91.7 Ann Arbor/Detroit 104.1 Grand Rapids 91.3 Port Huron 89.7 Lansing 91.1 Flint
Play Live Radio
Next Up:
0:00 0:00
Available On Air Stations

Senate bill would suspend teacher evaluations for current school year

teacher kneeling at desk, showing students papers
Adobe Stock

Year-end teacher evaluations would be paused for the 2021-22 school year, under abillintroduced in the Michigan Senate last week by Sen. Dayna Polehanki, (D-Livonia). It was immediately referred to the Committee on Education and Career Readiness.

"Definitely during this pandemic, these teachers should not be rated so significantly on student academic growth," said Polehanki.

Current law bases 40% of the year-end evaluation on student growth.

"To choose which teachers to lay off or recall based in really large measure on student growth during a pandemic, it's just unfair," Polehanki said.

"It is difficult to measure the standards of teaching when nothing about the past two years have been standardized for our teachers," said Polehanki.

Polehanki said student performance was negatively affected by pauses in in-person learning for lengths of time that varied across school districts and by pandemic-related student mental health issues.

"Because of the teacher shortage, because teachers had to quarantine," said Polehanki. "Many students didn't have continuity of instruction with their assigned teachers."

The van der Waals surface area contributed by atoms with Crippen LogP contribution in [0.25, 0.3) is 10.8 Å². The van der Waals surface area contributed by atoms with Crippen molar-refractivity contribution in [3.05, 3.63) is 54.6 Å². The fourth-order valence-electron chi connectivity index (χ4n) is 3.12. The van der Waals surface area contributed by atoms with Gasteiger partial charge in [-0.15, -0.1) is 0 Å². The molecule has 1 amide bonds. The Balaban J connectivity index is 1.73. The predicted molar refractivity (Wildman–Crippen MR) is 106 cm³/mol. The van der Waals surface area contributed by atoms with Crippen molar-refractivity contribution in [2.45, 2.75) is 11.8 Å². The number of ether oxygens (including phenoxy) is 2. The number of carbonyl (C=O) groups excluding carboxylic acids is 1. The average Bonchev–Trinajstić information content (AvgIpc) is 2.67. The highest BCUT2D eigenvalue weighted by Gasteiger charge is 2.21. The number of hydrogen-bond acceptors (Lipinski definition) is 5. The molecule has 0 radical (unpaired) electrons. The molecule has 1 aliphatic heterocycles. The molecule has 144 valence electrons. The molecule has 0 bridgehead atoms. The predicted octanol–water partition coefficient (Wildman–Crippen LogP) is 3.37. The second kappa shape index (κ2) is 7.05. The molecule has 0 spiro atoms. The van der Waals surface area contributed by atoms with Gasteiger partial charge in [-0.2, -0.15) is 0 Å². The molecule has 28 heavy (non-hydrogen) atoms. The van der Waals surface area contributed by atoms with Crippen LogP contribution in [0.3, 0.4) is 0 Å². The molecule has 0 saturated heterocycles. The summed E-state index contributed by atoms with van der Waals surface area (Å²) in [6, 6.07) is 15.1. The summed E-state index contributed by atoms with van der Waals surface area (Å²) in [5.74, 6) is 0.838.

Sens. Jon Bumstead (R-Newaygo) and Ed McBroom (R-Vulcan) joined with nine Democratic senators to co-sponsor Polehanki's bill.

The Michigan Education Association is in favor of the bill, according to its spokesperson Thomas Morgan.

"We support suspending evaluations because they're based on unreliable data that was made even less reliable by the stop-start nature of the last couple of years," said Morgan.

Morgan said he hoped during the hiatus, state lawmakers will work on an entirely new evaluation system: "one that is more positive and encourages professional growth among educators, as opposed to fear and punishment."

Morgan said this is especially important in the face of serious teacher shortages.

Virginia Gordan has been a part-time reporter at Michigan Radio since fall 2013. She has a general beat covering news topics from across the state.